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The Prime Minister of France (Premier ministre français) in the Fifth Republic is the functional head of the government and Council of Ministers of Francemarker. The head of state in Francemarker is the President of the French Republic. During the Second, Third and Fourth Republics, the Head of Government was called President of the Council of Ministers (Président du Conseil des Ministres), generally shortened to President of the Council (Président du Conseil).


The Prime Minister proposes the list of other ministers to the President. Decrees and decisions of the Prime Minister, as almost all executive decisions, are subject to the oversight of the administrative court system. Few decrees are taken after advice from the conseil.

All Prime ministers defend the programs of their ministry, and budgetary choices are required. The Prime Minister is commonly the final decider of such choices in times when the President is of the same political stance, the President's choice may be preponderant.

Because Prime Ministers are completely in control of governmental policy, they are generally blamed for the government's failings . As a consequence, the popularity of a prime minister may start high, then drop, depending on circumstances . While some consider the position of Prime Minister as establishing political stature for a presidential bid, it is also arguably a dangerous position because of the possibilities of unpopularity.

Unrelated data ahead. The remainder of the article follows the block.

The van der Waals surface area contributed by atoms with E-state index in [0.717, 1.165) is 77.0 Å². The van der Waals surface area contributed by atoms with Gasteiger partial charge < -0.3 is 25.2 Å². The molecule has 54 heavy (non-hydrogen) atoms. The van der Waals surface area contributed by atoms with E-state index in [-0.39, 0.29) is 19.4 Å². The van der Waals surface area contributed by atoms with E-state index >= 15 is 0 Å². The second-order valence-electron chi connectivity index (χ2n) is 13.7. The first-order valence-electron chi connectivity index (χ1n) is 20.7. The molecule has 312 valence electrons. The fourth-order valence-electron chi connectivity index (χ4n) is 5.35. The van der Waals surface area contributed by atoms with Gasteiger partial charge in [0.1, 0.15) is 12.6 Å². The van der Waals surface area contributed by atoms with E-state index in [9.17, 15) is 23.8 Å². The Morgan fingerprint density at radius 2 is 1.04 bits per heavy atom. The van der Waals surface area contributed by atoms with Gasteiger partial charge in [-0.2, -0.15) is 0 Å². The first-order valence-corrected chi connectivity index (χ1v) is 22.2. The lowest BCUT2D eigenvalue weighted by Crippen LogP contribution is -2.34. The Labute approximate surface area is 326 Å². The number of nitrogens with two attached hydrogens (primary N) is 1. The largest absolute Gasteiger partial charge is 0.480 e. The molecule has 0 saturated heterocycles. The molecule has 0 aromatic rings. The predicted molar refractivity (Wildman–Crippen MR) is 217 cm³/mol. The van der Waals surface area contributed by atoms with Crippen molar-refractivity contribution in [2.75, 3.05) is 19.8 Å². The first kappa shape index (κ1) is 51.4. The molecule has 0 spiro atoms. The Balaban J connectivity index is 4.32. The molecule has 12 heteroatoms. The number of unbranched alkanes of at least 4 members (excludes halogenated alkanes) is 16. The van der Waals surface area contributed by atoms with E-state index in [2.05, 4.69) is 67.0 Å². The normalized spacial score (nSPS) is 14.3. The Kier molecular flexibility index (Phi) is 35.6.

The Prime Minister is named by the President of the Republic. Because the National Assembly can, by a vote of censure, force the resignation of the government, the choice of prime minister must reflect the majority in the Assembly. When the President and the majority of the Assembly have opposite political leanings, this yields a situation known as cohabitation, where the executive is headed by a president and a prime minister of different opinion.

Prime Ministers are normally chosen from amongst the ranks of the National Assembly. However, on rare occasions, the Prime Minister is a non-officeholder, selected by the President of France because of bureaucratic experience, foreign service, or success in business management. Dominique de Villepin, for example, served as Prime Minister from 2005 to 2007 without ever having held elected office.

Only one woman has ever held the position, Édith Cresson.


The current Prime Minister of France is François Fillon, who was appointed by President Nicolas Sarkozy on May 17, 2007.

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